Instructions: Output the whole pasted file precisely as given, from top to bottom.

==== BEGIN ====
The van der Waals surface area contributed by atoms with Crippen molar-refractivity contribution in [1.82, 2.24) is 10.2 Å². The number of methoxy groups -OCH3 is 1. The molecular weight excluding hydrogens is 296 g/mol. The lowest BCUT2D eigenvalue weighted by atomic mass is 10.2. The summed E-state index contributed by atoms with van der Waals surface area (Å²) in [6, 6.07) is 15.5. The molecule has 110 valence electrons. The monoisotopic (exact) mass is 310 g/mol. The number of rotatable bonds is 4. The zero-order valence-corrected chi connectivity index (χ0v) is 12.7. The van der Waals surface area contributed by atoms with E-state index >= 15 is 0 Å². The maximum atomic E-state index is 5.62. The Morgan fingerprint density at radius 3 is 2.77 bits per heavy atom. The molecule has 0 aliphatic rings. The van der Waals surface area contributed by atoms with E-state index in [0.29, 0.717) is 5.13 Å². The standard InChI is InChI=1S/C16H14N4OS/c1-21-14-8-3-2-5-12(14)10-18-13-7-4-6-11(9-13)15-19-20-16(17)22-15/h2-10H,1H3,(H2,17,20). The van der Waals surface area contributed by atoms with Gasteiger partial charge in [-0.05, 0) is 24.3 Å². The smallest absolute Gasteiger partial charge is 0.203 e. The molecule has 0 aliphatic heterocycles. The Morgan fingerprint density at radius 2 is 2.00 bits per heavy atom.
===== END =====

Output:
The van der Waals surface area contributed by atoms with Crippen molar-refractivity contribution in [1.82, 2.24) is 10.2 Å². The number of methoxy groups -OCH3 is 1. The molecular weight excluding hydrogens is 296 g/mol. The lowest BCUT2D eigenvalue weighted by atomic mass is 10.2. The summed E-state index contributed by atoms with van der Waals surface area (Å²) in [6, 6.07) is 15.5. The molecule has 110 valence electrons. The monoisotopic (exact) mass is 310 g/mol. The number of rotatable bonds is 4. The zero-order valence-corrected chi connectivity index (χ0v) is 12.7. The van der Waals surface area contributed by atoms with E-state index >= 15 is 0 Å². The maximum atomic E-state index is 5.62. The Morgan fingerprint density at radius 3 is 2.77 bits per heavy atom. The molecule has 0 aliphatic rings. The van der Waals surface area contributed by atoms with E-state index in [0.29, 0.717) is 5.13 Å². The standard InChI is InChI=1S/C16H14N4OS/c1-21-14-8-3-2-5-12(14)10-18-13-7-4-6-11(9-13)15-19-20-16(17)22-15/h2-10H,1H3,(H2,17,20). The van der Waals surface area contributed by atoms with Gasteiger partial charge in [-0.05, 0) is 24.3 Å². The smallest absolute Gasteiger partial charge is 0.203 e. The molecule has 0 aliphatic heterocycles. The Morgan fingerprint density at radius 2 is 2.00 bits per heavy atom.